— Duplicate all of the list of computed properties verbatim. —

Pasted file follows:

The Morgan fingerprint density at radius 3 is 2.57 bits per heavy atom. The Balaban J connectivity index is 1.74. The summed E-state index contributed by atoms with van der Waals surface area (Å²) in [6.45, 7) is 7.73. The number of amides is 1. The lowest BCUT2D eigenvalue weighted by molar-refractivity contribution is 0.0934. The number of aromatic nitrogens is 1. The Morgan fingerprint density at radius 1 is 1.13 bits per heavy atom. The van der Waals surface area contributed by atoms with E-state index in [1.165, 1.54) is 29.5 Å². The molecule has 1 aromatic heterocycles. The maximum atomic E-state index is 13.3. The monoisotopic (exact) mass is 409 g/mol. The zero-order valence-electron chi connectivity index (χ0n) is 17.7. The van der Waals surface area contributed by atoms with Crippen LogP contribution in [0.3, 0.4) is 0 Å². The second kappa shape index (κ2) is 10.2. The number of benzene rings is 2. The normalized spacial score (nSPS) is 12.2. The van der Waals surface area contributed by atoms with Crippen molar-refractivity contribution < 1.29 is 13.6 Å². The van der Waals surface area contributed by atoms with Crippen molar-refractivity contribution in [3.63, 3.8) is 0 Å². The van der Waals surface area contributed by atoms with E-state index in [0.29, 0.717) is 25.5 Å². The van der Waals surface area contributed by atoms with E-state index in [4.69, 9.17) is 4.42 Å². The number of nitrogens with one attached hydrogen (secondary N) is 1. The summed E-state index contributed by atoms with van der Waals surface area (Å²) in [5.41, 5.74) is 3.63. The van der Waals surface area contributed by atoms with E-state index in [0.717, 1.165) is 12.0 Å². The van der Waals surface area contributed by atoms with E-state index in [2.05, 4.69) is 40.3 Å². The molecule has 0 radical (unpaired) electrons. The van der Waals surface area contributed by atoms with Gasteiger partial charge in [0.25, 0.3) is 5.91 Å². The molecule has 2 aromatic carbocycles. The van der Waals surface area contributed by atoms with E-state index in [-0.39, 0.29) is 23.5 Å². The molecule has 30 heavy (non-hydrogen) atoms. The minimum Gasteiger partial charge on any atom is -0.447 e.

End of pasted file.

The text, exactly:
The Morgan fingerprint density at radius 3 is 2.57 bits per heavy atom. The Balaban J connectivity index is 1.74. The summed E-state index contributed by atoms with van der Waals surface area (Å²) in [6.45, 7) is 7.73. The number of amides is 1. The lowest BCUT2D eigenvalue weighted by molar-refractivity contribution is 0.0934. The number of aromatic nitrogens is 1. The Morgan fingerprint density at radius 1 is 1.13 bits per heavy atom. The van der Waals surface area contributed by atoms with E-state index in [1.165, 1.54) is 29.5 Å². The molecule has 1 aromatic heterocycles. The maximum atomic E-state index is 13.3. The monoisotopic (exact) mass is 409 g/mol. The zero-order valence-electron chi connectivity index (χ0n) is 17.7. The van der Waals surface area contributed by atoms with Crippen LogP contribution in [0.3, 0.4) is 0 Å². The second kappa shape index (κ2) is 10.2. The number of benzene rings is 2. The normalized spacial score (nSPS) is 12.2. The van der Waals surface area contributed by atoms with Crippen molar-refractivity contribution < 1.29 is 13.6 Å². The van der Waals surface area contributed by atoms with Crippen molar-refractivity contribution in [3.63, 3.8) is 0 Å². The van der Waals surface area contributed by atoms with E-state index in [0.29, 0.717) is 25.5 Å². The van der Waals surface area contributed by atoms with E-state index in [4.69, 9.17) is 4.42 Å². The number of nitrogens with one attached hydrogen (secondary N) is 1. The summed E-state index contributed by atoms with van der Waals surface area (Å²) in [5.41, 5.74) is 3.63. The van der Waals surface area contributed by atoms with E-state index in [0.717, 1.165) is 12.0 Å². The van der Waals surface area contributed by atoms with E-state index in [2.05, 4.69) is 40.3 Å². The molecule has 0 radical (unpaired) electrons. The van der Waals surface area contributed by atoms with Gasteiger partial charge in [0.25, 0.3) is 5.91 Å². The molecule has 2 aromatic carbocycles. The van der Waals surface area contributed by atoms with E-state index in [-0.39, 0.29) is 23.5 Å². The molecule has 30 heavy (non-hydrogen) atoms. The minimum Gasteiger partial charge on any atom is -0.447 e.